Taylorville, ILL (USA) April 1880: Near the hour of sunset of Saturday, April 24, 1880, the western part of Christian county was visited with a terrible cyclone, which swept everything in its path and was very destructive of life and property.
The storm entered Christian county about four or five miles northwest from Morrisonville and traveled in a northeasterly direction, crossing the south fork of the Sangamon river at Willowford bridge, and thence passing about two miles west of Taylorville to a point about five miles north of Taylorville, where it apparently lifted up and passed away.
In its course it passed over and destroyed many comfortable homes and much valuable property.
News of the storm was received at Taylorville, shortly afterward, and the excitement that prevailed among the inhabitants was simply wonderful. There was a great demand for horses and rigs of every kind and character to visit the scene and care for those who were injured, but owing to the darkness of the night and the downpour of rain, it was almost impossible to obtain any definite results until daylight on Sunday morning.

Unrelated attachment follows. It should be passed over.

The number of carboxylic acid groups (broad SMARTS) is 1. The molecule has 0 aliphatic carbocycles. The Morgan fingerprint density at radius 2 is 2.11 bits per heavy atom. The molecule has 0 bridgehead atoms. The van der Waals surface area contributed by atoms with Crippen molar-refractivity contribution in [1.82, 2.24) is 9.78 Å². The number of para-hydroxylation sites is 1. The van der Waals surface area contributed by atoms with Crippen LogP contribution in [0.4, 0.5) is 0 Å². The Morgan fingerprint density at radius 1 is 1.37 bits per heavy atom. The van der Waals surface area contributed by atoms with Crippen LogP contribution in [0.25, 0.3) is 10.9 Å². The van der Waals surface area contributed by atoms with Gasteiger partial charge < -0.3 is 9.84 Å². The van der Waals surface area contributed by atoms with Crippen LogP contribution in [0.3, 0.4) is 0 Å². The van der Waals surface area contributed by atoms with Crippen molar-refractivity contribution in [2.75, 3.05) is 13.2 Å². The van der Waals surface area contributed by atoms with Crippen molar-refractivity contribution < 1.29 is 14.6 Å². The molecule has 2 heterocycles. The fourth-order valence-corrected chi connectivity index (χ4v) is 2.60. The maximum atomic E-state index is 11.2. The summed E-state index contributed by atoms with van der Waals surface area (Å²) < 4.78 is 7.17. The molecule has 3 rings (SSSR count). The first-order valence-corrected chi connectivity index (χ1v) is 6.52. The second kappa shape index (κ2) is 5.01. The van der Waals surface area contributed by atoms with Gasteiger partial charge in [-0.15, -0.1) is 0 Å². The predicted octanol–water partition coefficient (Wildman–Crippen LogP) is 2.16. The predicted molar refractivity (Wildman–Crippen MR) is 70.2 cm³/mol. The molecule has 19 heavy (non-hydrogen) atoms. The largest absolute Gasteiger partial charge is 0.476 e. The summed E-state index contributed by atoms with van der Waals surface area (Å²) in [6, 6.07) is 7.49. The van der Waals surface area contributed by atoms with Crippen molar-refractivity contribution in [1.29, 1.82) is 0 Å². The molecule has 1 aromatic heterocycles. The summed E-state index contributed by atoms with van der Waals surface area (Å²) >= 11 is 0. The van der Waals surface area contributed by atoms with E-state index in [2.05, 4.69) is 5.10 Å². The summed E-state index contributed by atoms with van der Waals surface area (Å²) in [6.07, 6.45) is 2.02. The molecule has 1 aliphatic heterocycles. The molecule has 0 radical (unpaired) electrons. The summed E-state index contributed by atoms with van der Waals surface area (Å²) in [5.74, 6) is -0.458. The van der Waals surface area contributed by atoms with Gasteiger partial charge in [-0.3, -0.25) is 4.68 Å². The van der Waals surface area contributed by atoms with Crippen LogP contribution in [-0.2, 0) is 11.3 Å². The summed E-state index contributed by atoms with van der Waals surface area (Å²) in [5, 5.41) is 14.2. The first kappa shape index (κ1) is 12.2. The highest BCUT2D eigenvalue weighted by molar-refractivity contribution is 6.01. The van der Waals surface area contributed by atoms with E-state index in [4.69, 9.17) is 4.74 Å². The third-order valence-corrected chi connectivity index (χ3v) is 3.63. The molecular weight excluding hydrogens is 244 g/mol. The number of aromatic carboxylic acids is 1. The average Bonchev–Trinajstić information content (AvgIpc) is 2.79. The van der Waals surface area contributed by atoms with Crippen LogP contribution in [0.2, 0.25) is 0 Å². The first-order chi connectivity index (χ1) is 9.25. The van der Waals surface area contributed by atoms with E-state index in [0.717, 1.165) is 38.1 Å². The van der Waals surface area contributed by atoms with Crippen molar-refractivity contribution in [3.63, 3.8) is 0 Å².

As soon as it was possible, the wounded and dead were cared for, and the scene of destruction was visited on Sunday by thousands of people, and with one accord it was acknowledged by all to be by far the greatest and most destructive storm that ever visited this section of the country.
The unsightly waste and evidences of the power of the cyclone made the stoutest hearts quail and wonder at the power of the destructive forces of nature.
There were standing in the barn at this tenant house occupied by Mr. Oyler, two horses; one was tied to the manger and the other to a post that was set in the ground: the barn was entirely destroyed and every vestige of it swept away except the one post at which the horse was tied. The horse tied at the manger was picked tip by the storm and carried the distance of about 30 rods northeast and badly crippled while the horse tied to the post remained there and was not injured. In the wake of the storm Mr. Miller found chickens, rattlesnakes, together with many other objects of interest, and he says the feathers were picked from the chickens as close as though they had been prepared for market, but it was a mystery where the rattlesnakes came from, evidently carried there from the timber.
Originally published by The Morrisonville Times, Taylorville, IL 1880 (excerpt)